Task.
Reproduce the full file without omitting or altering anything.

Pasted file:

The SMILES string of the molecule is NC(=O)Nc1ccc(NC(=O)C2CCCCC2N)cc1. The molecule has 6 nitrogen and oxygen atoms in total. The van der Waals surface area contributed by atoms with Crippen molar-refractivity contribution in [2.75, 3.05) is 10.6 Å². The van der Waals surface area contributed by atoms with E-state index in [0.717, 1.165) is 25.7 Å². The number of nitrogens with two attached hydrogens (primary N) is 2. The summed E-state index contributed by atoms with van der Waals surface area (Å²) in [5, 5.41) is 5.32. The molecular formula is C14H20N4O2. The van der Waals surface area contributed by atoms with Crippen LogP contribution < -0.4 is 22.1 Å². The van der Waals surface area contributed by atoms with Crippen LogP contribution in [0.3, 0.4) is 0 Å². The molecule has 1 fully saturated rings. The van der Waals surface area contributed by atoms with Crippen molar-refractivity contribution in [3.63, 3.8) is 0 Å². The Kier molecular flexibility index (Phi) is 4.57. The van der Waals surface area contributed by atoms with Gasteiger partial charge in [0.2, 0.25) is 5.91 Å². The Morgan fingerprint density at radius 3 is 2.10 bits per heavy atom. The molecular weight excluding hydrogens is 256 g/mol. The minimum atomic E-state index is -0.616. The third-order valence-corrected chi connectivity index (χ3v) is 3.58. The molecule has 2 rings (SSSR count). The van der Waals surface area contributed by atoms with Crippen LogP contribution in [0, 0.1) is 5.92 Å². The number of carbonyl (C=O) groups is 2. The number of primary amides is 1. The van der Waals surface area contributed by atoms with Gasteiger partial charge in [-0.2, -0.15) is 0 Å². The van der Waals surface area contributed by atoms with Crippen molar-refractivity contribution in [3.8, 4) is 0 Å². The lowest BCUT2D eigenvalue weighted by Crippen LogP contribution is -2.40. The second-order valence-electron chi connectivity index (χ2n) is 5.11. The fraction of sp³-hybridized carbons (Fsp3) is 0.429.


The SMILES string of the molecule is NC(=O)Nc1ccc(NC(=O)C2CCCCC2N)cc1. The molecule has 6 nitrogen and oxygen atoms in total. The van der Waals surface area contributed by atoms with Crippen molar-refractivity contribution in [2.75, 3.05) is 10.6 Å². The van der Waals surface area contributed by atoms with E-state index in [0.717, 1.165) is 25.7 Å². The number of nitrogens with two attached hydrogens (primary N) is 2. The summed E-state index contributed by atoms with van der Waals surface area (Å²) in [5, 5.41) is 5.32. The molecular formula is C14H20N4O2. The van der Waals surface area contributed by atoms with Crippen LogP contribution < -0.4 is 22.1 Å². The van der Waals surface area contributed by atoms with Crippen LogP contribution in [0.3, 0.4) is 0 Å². The molecule has 1 fully saturated rings. The van der Waals surface area contributed by atoms with Crippen molar-refractivity contribution in [3.63, 3.8) is 0 Å². The Kier molecular flexibility index (Phi) is 4.57. The van der Waals surface area contributed by atoms with Gasteiger partial charge in [0.2, 0.25) is 5.91 Å². The Morgan fingerprint density at radius 3 is 2.10 bits per heavy atom. The molecular weight excluding hydrogens is 256 g/mol. The minimum atomic E-state index is -0.616. The third-order valence-corrected chi connectivity index (χ3v) is 3.58. The molecule has 2 rings (SSSR count). The van der Waals surface area contributed by atoms with Crippen LogP contribution in [0, 0.1) is 5.92 Å². The number of carbonyl (C=O) groups is 2. The number of primary amides is 1. The van der Waals surface area contributed by atoms with Gasteiger partial charge in [-0.2, -0.15) is 0 Å². The van der Waals surface area contributed by atoms with Crippen molar-refractivity contribution in [3.8, 4) is 0 Å². The lowest BCUT2D eigenvalue weighted by Crippen LogP contribution is -2.40. The second-order valence-electron chi connectivity index (χ2n) is 5.11. The fraction of sp³-hybridized carbons (Fsp3) is 0.429.